I know far too much about The Land of the Lost

I know far too much about the original 1970’s version of The Land of the Lost. even though I haven’t watched the show since I was a kid. landofthelost

While visiting a children’s museum this weekend, I explained to a fellow Dad that the imitation crystal cave in which my daughter was playing was reminiscent of the pylons in The Land of the Lost.


“Yes,” I said. “Pylons. Remember? The position and color of the crystals controlled everything from the weather to the length of the day.”

He clearly didn’t remember. Like most people, the extent of his Land of the Lost knowledge included a few dinosaurs, a big earthquake and little more.

He could not immediately recall the Pakuni, the small, ape-like humanoids who befriended the Marshalls upon their arrival, or the Sleestak, the race of large-eyed reptilians who inhabited The Lost City and hunted Altrusian moths.

I’m willing to bet that he couldn’t have named any of the dinosaurs that inhabited the pocket universe (Grumpy, Spike, Dopey, Alice and Torchy).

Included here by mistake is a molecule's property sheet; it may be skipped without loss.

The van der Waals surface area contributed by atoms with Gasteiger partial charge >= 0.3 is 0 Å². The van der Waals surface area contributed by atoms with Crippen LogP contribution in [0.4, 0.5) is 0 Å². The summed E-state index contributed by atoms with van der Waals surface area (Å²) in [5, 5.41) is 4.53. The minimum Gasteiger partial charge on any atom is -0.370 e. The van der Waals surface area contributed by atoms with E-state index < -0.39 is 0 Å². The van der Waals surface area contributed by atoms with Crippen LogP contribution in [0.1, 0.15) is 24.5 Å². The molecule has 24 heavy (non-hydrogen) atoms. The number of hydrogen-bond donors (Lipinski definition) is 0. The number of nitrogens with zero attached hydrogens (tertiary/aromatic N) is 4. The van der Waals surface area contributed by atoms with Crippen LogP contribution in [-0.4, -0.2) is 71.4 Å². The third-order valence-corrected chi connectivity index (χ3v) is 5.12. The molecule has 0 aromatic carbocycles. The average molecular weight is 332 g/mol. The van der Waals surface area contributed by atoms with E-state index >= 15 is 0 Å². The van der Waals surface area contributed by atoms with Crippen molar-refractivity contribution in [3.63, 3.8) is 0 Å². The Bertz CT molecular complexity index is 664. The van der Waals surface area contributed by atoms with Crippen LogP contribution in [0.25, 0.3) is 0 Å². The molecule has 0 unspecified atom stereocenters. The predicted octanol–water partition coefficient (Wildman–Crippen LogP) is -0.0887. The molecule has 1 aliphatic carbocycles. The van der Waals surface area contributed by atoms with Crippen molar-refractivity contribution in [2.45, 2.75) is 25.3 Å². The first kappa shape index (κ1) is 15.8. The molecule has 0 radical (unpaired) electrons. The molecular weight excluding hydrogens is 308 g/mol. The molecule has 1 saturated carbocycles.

I’m also quite certain that I was the only person in that museum, and perhaps for many, many miles, who could sing the show’s theme song with perfect accuracy.

And I have yet to meet anyone who knows that the character of Will Marshall was played by actor Wesley Eure, but that in the show’s opening sequence, Wesley Eure was simply listed as Wesley, a fact which I found both baffling and mysterious as a child, and still do.

My knowledge, for reasons that I fail to understand, is vast when it comes to The Land of the Lost.

Sadly, this expertise has proven to be relatively meaningless in my life thus far.

Thus far.

Two interesting tidbits I did not know about The Land of the Lost but just discovered after skimming the Wikipedia article to confirm the spelling of Wesley’s last name:

To support the show’s internal mythology, renown linguist Victoria Fromkin was commissioned to create a special language for the Pakuni, which she based on the sounds of West African speech and attempted to build into the show in a gradual way that would allow viewers to learn the language over the course of many episodes.

The Sleestak were supposed to number about 7,000, but there were only three Sleestak costumes available for the show's production, which sometimes required creative editing to create the illusion that they were that numerous.

It seems to me as if the allocation of resources for this show were slightly mismanaged.

For the record, my expertise on The Land of the Lost ends with the original series. I never saw Nickelodeon's remake of the show, and I watched about twelve minutes of the film adaptation before turning it off in disgust.

Curse you, Will Ferrell, for trying to turn a show I adored as a child into a weak attempt at campy humor and an endless sting of sight gags.

The Land of the Lost deserved better.